Andrew Cyrille Quartet
Andrew Cyrille drums
Bill Frisell guitar
David Virelles piano, synthesizer
Ben Street double bass
Recorded August 2019 at Sound on Sound, New Jersey
Engineer: Rick Kwan
Assistant engineer: Christopher Gold
Mastering: Christoph Stickel
Cover photo: Caterina Di Perri
Produced by Sun Chung
Release date: August 27, 2021
The News convenes drummer Andrew Cyrille, guitarist Bill Frisell, pianist David Virelles, and bassist Ben Street. One would never guess the ad hoc nature of the quartet (Virelles was a last-minute substitute for Richard Teitelbaum, who bowed out over illness) in light of the cohesions that abound from note one of “Mountain.” Its compassionate declarations describe a peak of sub-equatorial verdancy. Awaiting us at the top is not snow but a clear and sunlit promontory from which to gaze upon the path we are about to follow in subsequent tracks. This is also the first of three tunes by Frisell, whose “Go Happy Lucky” is rendered as an object of dark fascination in Virelles’s pianism, leaving “Baby” to shine for its continuity. As the epitome of this band’s approach to time and space, it glistens with the purity of a virgin spring.
The title track by Cyrille dates back to the late 1970s and involves a newspaper-covered snare drum with rhizomatic touches from his bandmates. This brilliant turn hints at melody but sidesteps the commonality of expectation for the rewards of each unraveling moment. The bandleader further offers his balladic “With You in Mind,” which opens in spoken word. This sets up a late-night feeling from piano and bass, then shifts into Frisell’s meticulous speech-songs as warm organ undercurrents embody a respiration of the soul. Cyrille and Virelles detach in the improvised “Dance of the Nuances,” a delicate web of communication.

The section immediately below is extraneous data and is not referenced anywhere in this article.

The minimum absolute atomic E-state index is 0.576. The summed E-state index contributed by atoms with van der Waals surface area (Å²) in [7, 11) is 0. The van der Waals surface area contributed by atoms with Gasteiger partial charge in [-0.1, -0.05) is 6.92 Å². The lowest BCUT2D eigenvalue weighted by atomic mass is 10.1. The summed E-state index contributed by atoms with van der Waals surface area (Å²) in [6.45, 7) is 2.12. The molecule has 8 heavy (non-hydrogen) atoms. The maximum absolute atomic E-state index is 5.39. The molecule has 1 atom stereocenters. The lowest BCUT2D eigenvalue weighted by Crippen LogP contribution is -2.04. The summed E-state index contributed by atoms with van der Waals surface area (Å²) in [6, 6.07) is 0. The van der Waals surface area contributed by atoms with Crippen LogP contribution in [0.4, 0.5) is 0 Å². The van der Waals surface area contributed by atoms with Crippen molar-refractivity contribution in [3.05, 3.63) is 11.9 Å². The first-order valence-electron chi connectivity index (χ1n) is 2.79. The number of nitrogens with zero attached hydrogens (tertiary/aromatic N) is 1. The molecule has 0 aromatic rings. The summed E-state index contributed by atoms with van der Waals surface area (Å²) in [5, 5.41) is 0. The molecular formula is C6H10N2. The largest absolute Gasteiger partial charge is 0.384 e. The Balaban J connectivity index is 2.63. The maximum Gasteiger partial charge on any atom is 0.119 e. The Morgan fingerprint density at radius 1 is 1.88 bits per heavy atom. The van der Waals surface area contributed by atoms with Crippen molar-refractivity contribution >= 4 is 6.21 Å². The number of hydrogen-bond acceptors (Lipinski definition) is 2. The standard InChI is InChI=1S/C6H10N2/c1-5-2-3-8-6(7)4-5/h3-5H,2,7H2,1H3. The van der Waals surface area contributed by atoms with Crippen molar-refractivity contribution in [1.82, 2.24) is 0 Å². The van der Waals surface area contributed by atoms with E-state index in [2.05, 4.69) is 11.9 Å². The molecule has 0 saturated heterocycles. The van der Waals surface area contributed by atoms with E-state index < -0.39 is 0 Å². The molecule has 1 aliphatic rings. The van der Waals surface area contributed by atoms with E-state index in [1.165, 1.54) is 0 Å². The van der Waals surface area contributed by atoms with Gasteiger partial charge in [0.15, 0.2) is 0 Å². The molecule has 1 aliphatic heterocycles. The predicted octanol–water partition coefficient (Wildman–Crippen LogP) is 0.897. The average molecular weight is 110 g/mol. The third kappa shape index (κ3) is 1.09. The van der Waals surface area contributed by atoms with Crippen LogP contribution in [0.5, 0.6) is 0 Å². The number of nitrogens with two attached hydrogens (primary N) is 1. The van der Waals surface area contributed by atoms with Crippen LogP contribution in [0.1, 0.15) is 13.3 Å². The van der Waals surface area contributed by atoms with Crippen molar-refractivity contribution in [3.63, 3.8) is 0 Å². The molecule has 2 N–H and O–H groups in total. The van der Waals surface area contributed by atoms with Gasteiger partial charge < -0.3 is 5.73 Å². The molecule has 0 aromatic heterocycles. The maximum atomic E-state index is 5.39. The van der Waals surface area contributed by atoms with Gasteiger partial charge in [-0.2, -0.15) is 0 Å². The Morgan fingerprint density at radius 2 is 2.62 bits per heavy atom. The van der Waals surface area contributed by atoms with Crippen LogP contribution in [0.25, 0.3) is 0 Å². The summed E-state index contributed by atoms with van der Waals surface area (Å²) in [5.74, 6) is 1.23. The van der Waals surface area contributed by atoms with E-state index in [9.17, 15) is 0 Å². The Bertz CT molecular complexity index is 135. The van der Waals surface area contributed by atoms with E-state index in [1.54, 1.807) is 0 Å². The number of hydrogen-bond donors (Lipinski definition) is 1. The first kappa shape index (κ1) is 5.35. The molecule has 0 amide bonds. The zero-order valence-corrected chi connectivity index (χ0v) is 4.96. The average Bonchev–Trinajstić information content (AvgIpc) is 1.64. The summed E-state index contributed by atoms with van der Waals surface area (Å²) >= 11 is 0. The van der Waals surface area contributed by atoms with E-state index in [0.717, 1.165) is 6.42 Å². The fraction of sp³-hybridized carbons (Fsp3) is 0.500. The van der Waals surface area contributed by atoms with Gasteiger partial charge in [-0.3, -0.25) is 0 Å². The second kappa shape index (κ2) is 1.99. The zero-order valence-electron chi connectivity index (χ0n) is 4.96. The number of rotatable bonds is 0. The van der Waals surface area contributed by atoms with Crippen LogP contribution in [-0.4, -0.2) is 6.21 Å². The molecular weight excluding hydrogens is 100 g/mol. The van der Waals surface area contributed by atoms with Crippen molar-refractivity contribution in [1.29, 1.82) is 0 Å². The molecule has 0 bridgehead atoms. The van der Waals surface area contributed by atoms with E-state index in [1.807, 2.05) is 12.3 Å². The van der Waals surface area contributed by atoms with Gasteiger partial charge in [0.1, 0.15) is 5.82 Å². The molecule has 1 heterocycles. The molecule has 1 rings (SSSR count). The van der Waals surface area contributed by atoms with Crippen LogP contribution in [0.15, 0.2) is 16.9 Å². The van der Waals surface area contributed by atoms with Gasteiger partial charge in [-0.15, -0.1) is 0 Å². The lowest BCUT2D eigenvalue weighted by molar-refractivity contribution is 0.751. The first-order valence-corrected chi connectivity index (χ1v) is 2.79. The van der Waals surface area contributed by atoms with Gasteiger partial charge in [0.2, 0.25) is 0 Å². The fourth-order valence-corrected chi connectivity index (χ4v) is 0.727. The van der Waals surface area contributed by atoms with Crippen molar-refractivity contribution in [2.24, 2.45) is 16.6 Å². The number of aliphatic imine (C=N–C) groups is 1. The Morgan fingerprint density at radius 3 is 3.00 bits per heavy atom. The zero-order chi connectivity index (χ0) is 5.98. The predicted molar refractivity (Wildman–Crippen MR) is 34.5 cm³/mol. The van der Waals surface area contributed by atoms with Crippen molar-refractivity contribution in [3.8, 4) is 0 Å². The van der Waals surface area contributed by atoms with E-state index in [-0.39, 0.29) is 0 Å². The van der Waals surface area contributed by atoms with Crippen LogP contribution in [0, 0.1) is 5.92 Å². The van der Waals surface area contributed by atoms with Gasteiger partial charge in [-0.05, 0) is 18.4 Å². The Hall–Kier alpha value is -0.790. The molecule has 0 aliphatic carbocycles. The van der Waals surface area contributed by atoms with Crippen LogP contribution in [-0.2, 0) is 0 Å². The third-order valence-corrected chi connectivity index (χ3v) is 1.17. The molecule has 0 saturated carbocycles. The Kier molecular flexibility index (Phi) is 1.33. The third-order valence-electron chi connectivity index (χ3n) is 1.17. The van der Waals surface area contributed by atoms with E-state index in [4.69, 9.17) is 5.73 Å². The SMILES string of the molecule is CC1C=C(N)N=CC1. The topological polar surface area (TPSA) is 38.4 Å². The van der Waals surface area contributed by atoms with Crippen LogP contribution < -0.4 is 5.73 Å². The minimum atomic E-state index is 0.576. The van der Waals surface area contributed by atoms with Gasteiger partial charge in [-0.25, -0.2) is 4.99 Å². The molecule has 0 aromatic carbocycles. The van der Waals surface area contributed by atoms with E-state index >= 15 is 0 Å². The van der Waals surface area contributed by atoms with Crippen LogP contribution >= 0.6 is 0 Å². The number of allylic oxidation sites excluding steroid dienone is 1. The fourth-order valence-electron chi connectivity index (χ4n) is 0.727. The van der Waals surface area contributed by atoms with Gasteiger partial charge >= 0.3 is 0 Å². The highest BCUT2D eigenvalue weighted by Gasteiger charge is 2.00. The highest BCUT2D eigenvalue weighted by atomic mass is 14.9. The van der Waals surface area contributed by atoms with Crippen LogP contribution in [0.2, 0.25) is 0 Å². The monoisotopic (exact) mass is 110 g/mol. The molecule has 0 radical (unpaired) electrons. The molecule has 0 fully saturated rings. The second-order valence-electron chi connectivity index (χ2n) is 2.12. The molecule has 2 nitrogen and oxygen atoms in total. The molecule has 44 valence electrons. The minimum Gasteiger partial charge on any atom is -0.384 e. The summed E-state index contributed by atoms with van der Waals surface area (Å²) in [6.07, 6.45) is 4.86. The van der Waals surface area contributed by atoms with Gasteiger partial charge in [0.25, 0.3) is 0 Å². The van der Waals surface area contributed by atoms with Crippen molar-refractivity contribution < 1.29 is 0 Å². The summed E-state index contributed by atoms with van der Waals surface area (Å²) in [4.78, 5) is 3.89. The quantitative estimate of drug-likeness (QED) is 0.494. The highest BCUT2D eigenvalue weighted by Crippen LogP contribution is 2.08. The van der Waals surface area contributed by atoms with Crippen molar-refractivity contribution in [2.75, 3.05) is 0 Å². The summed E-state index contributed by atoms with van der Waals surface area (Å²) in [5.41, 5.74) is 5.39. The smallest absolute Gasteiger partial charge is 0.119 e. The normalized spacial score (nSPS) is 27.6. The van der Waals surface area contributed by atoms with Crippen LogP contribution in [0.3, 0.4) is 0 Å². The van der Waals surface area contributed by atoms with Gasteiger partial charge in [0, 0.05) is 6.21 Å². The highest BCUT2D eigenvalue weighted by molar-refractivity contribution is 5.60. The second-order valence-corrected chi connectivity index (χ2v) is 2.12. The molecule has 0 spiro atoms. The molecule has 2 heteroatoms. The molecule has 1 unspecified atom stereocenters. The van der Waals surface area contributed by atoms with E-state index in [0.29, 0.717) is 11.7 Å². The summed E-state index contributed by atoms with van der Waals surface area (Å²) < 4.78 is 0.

Where the pianist thinks outside the box in his playing, he shows restraint in the original “Incienso.” Along with “Leaving East of Java” (by AACM advocate Adegoke Steve Colson), it paints with flowers. In the latter, Cyrille’s cymbals work itinerant wonders as Street’s bass holds a steady watch in the background.
This production from Sun Chung (who has since left ECM to start Red Hook Records) is a masterclass in how jazz should sound when left to define a space. The recording is shaped by the languages we hear, translated out of—and back into—a universal tongue and the great equalizer of all things: nothing less than music itself.